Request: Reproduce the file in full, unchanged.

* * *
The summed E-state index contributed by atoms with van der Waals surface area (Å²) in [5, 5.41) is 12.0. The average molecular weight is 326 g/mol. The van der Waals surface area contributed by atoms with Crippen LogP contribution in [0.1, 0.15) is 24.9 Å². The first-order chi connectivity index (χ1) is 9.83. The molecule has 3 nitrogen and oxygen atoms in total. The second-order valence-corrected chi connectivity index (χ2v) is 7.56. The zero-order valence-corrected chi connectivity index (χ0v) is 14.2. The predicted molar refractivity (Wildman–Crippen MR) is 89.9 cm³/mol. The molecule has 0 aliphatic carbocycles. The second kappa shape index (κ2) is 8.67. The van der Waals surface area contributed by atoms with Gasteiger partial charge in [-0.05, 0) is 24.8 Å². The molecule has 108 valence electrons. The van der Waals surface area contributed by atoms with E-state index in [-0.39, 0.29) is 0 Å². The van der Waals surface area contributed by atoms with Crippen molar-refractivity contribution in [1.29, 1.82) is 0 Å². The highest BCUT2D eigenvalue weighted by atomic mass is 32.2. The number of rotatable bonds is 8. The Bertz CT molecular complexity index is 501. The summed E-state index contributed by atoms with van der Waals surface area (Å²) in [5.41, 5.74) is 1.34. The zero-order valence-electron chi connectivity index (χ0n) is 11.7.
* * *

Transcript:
The summed E-state index contributed by atoms with van der Waals surface area (Å²) in [5, 5.41) is 12.0. The average molecular weight is 326 g/mol. The van der Waals surface area contributed by atoms with Crippen LogP contribution in [0.1, 0.15) is 24.9 Å². The first-order chi connectivity index (χ1) is 9.83. The molecule has 3 nitrogen and oxygen atoms in total. The second-order valence-corrected chi connectivity index (χ2v) is 7.56. The zero-order valence-corrected chi connectivity index (χ0v) is 14.2. The predicted molar refractivity (Wildman–Crippen MR) is 89.9 cm³/mol. The molecule has 0 aliphatic carbocycles. The second kappa shape index (κ2) is 8.67. The van der Waals surface area contributed by atoms with Gasteiger partial charge in [-0.05, 0) is 24.8 Å². The molecule has 108 valence electrons. The van der Waals surface area contributed by atoms with E-state index in [-0.39, 0.29) is 0 Å². The van der Waals surface area contributed by atoms with Crippen molar-refractivity contribution in [1.29, 1.82) is 0 Å². The highest BCUT2D eigenvalue weighted by atomic mass is 32.2. The number of rotatable bonds is 8. The Bertz CT molecular complexity index is 501. The summed E-state index contributed by atoms with van der Waals surface area (Å²) in [5.41, 5.74) is 1.34. The zero-order valence-electron chi connectivity index (χ0n) is 11.7.